Canada also objected to the Tribunal’s jurisdiction since the disputing parties had not engaged in prior consultations. The Tribunal rejected Canada’s argument finding that the Claimants had in fact sought to initiate consultations, without success, and that in any event the consultations would most probably have not been useful.

Canada also objected to the jurisdiction of the Tribunal since the claim was filed less than six months after the Act entered into force and because the consent and waivers required by NAFTA Article 1121 were only filed after the filing of the Notice of Arbitration. The Tribunal dismissed Canada’s objections since, as of the date of its decision on jurisdiction, more than six months had passed since the entering into force of the Act and Canada had given no indication of any intent to repeal or amend the Act. According to the Tribunal “dismissal of the claim at this juncture would disserve, rather than serve, the object and purpose of NAFTA.” Also, the Tribunal professed not to understand the reasons for the formalities required in Article 1121, which it stated seemed to express what “normally is the case in any event, namely, that the initiation of arbitration constitutes consent to arbitration by the initiator, whereby access to any court or other dispute settlement mechanism is precluded (except as allowed ancillary to or in support of the arbitration).” The Tribunal noted that Ethyl had not provided any reasons for not having furnished the necessary documentation with the Notice of Arbitration, and “equally is unaware of any resulting prejudice to Canada”.

Although it dismissed Canada’s objections, the Tribunal noted that the Claimant could have avoided these issues by delivering its Notice of Intent after Royal Assent, and then waiting six months to deliver its Notice of Arbitration along with the required consent and waivers. The Tribunal thus decided that the Claimant should bear the costs of the proceedings on jurisdiction regarding these issues.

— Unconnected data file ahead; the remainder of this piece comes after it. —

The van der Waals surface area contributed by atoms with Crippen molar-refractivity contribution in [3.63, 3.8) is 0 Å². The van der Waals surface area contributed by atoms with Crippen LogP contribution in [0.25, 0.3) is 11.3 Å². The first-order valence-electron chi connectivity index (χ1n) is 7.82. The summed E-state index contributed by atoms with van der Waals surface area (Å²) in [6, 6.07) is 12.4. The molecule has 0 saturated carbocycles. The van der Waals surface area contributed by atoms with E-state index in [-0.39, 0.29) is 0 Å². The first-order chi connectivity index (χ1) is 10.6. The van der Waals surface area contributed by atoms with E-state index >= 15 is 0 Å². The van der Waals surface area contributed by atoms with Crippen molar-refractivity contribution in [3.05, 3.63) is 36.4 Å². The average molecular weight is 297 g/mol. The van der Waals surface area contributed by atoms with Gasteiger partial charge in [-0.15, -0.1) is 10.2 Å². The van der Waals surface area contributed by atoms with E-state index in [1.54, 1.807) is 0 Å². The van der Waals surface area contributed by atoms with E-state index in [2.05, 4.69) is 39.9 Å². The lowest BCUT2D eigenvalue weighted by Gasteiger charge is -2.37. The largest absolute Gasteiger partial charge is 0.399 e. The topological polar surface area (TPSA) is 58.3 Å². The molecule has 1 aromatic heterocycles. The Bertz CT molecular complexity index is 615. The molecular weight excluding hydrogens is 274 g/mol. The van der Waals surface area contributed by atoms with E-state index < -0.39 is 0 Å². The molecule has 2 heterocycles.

Settlement of the claim

Further to a challenge launched by three Canadian provinces under the Agreement on Internal Trade, a Canadian federal-provincial dispute settlement panel found that the federal measure was inconsistent with certain provisions of that Agreement. Following this decision, Canada and Ethyl settled all outstanding matters, including the Chapter Eleven claim.

Legal documents (all documents are in pdf)

This case was governed by the arbitral rules of the United Nations Commission on International Trade Law (UNCITRAL).  Additional documents related to this case can be viewed at the website of the UNCITRAL Transparency Registry.

Copies of all legal documents posted have been prepared in a language of operation of the Tribunal or Court in question. The Government of Canada has not modified or changed them in any way. As such they have not been translated from the original. They are provided in Acrobat (pdf) files. To view or download pdf files you need Adobe® Acrobat® Reader™ a free software that you can download from the web.